I grew a church big by being placed near a new housing development and bumping into a good-looking, gregarious couple that had just moved in.
Way too often, “successful” clergy speak in easily decipherable code: “This church was a bit stale and had 100 members until 2003, and now we have 3,000 members and are doing cool stuff.” Translation? “I arrived, rather messianically, in 2003.” The commonly used disclaimer, “God has done amazing things since 2003,” doesn’t ameliorate how uncharitable to one’s predecessor, and how patently arrogant, this kind of talk can be. So very American, so unlike Paul’s weakness and trembling, light years from Jesus being deserted by whatever following he had mustered come the hour of crucifixion.
So now with some considerable embarrassment, I have been asked to tell you that when I came to Davidson United Methodist Church in 1991, there were 400 members, and when I left 12 years later there were 3,500. Was I messianic? Or brilliant?
Or just lucky?
I do not recall anyone talking about the role of “luck” in church growth, but it is quite real. If you want to grow a church rapidly, you’re lucky if you land a job in a quaint location with housing developments sprouting up all around, and unlucky if you land in, say, Detroit, Michigan right now.
But there is more. My first week in Davidson, I was running some errands downtown and bumped into a husband and wife. They spoke to me out of the blue, not I to them in some evangelical outgoingness. Turned out they were the first family to move into what became a 1000 home development -- and they were fantastic looking, gregarious, the kind of people other people simply wish to be around for dinner, tennis, and even church. After learning I was the new minister, they said “What the heck, we’ll try you on Sunday.” They came, joined, and invited the next person who moved in, and the next -- and soon we had a monopoly on a neighborhood.
Total luck. What if that first couple had been cantankerous and high maintenance? That whole neighborhood would likely have gone to the dark side: Presbyterianism. And it really is luck. Don’t give me that “God placed them in your path.” God has placed so many difficult people in my path, and has sent so many prickly people who have blunted the good work of the Kingdom of God that it seems laughable to chalk up a good-looking couple to God. It was just luck.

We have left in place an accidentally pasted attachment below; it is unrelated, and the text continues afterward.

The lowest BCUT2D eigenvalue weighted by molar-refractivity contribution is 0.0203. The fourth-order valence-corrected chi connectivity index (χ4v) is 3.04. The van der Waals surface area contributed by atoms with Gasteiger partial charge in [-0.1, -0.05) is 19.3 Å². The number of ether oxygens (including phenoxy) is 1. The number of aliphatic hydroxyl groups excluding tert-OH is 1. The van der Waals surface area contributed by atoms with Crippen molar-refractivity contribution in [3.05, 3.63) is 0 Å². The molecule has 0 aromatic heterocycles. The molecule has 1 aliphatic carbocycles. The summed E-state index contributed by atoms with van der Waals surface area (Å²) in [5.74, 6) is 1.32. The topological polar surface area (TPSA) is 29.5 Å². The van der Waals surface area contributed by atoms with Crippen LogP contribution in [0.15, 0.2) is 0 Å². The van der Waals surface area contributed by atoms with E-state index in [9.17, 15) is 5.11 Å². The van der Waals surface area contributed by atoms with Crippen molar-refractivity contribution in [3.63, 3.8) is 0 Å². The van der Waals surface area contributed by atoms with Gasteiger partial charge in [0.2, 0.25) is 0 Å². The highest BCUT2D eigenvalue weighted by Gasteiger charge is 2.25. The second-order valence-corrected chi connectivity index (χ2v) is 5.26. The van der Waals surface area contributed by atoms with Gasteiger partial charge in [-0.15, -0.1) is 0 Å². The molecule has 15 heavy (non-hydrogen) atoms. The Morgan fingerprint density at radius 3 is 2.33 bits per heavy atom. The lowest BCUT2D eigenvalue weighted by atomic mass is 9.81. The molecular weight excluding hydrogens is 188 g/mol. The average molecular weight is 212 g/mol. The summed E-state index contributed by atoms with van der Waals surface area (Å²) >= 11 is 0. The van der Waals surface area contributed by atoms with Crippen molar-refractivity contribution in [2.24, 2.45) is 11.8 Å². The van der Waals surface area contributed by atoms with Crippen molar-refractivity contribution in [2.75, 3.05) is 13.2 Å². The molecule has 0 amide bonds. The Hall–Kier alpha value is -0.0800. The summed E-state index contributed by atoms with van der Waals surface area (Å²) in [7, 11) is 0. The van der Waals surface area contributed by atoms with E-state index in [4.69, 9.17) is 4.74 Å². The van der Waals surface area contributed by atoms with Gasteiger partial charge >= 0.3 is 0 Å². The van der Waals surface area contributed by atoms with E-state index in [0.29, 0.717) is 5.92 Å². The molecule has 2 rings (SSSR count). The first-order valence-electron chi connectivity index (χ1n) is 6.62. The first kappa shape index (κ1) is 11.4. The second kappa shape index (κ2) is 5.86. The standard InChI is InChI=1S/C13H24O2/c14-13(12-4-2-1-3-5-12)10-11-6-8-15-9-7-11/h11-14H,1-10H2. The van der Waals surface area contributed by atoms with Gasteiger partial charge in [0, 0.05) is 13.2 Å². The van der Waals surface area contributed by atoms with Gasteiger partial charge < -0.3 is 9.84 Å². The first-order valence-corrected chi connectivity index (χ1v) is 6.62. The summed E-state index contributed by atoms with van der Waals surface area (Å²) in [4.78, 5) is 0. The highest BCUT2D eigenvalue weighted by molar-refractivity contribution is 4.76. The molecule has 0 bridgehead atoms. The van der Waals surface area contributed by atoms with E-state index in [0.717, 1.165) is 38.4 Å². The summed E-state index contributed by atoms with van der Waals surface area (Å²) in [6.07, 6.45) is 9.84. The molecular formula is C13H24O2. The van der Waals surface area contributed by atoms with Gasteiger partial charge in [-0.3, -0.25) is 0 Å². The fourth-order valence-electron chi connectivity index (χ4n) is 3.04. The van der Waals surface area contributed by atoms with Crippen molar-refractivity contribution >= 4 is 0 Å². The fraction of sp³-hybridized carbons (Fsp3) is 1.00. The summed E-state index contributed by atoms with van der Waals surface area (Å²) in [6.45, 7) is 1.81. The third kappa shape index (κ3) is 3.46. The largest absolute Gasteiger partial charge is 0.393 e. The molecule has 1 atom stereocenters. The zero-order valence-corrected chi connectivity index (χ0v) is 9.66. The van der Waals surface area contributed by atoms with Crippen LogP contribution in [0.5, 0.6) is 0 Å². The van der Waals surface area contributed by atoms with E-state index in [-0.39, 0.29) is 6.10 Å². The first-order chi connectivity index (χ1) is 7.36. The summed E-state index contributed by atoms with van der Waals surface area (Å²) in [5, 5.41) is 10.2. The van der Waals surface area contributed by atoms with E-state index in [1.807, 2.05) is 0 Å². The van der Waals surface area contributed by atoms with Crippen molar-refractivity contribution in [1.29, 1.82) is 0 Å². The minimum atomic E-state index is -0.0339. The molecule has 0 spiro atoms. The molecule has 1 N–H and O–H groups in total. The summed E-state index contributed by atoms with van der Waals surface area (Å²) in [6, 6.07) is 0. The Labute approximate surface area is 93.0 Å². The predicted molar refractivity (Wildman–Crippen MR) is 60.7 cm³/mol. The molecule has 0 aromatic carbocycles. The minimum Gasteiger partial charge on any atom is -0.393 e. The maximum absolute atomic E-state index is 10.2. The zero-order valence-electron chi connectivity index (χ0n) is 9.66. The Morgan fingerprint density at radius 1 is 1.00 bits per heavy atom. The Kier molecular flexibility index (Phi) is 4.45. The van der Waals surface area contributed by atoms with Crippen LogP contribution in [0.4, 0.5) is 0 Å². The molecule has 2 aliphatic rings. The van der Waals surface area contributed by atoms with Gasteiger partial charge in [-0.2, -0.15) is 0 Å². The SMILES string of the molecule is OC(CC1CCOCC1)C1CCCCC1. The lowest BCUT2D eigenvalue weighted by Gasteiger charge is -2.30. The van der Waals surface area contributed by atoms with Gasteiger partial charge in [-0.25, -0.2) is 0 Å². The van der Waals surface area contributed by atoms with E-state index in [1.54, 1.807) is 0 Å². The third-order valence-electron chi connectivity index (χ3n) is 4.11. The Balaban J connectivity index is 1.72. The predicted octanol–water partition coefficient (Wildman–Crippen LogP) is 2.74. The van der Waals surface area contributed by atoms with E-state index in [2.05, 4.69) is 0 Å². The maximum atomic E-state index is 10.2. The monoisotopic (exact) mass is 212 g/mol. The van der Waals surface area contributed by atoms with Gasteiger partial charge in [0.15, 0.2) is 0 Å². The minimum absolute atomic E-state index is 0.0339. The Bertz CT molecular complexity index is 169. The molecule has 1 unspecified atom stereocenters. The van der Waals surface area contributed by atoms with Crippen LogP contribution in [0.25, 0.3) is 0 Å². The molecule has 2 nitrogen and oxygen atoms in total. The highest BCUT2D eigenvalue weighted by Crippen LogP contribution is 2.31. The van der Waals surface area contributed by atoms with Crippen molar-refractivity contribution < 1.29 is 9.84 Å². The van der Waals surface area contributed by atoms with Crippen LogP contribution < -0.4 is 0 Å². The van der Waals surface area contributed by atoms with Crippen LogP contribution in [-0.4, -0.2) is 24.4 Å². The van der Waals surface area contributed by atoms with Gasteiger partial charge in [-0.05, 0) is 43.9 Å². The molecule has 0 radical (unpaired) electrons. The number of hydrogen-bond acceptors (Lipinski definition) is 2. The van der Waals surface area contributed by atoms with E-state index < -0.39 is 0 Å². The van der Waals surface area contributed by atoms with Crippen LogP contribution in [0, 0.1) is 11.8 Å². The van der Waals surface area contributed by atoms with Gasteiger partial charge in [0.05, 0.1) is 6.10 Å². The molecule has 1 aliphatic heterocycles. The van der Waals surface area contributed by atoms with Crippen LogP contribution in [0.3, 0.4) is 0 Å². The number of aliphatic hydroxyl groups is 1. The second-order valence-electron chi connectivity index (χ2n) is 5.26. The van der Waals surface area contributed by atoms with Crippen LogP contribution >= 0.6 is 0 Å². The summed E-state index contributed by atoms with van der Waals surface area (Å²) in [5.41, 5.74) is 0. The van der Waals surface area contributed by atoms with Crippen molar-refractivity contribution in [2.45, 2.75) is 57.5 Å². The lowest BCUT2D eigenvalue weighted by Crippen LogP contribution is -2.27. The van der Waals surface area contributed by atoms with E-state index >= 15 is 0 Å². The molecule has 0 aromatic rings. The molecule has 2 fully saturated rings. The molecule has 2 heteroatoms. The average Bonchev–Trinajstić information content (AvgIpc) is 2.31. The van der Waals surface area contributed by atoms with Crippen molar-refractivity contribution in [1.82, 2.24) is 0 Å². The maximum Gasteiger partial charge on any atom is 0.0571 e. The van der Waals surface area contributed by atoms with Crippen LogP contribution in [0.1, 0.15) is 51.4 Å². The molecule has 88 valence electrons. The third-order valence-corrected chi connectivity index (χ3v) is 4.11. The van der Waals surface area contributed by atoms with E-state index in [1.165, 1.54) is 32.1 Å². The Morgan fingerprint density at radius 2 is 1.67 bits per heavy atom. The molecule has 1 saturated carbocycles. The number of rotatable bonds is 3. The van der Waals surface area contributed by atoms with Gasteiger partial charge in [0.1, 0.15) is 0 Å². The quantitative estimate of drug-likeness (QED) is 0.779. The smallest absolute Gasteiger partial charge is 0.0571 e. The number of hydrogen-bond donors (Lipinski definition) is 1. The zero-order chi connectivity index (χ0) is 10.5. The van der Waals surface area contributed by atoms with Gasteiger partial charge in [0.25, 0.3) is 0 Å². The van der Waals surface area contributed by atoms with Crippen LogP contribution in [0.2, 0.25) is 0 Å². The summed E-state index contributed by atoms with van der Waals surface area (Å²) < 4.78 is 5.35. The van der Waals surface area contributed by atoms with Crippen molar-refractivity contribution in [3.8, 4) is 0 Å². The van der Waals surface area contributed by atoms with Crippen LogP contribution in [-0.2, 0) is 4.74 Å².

There were other “luck” factors -- not the least of which is what I’d call the “cool” factor. When a Church starts growing, Americans, being the trendy consumers that we are, get wind of the latest, coolest, fad congregation, and that’s where we want to be. Profound holiness, sacrificial ministry, and wise preaching can be happening down the street, but momentum builds around the cool place to be, and they keep coming.
During my days in Davidson, I strove valiantly to be holy, sacrificial, and wise. But what do I make of the growth? Certainly I celebrate. But was I really a superior evangelist, or strategist, or leader? Who could know such things? But I do know, for sure, that I was lucky, or we were lucky, and luck is a bit ephemeral, and of a piece with life in this world, where we strive to follow Christ with -- what else? -- utter humility or not at all.
James Howell is senior pastor of Myers Park United Methodist Church in Charlotte, North Carolina, and author, most recently, of “Introducing Christianity: Exploring the Bible, Faith, and Life” (Westminster).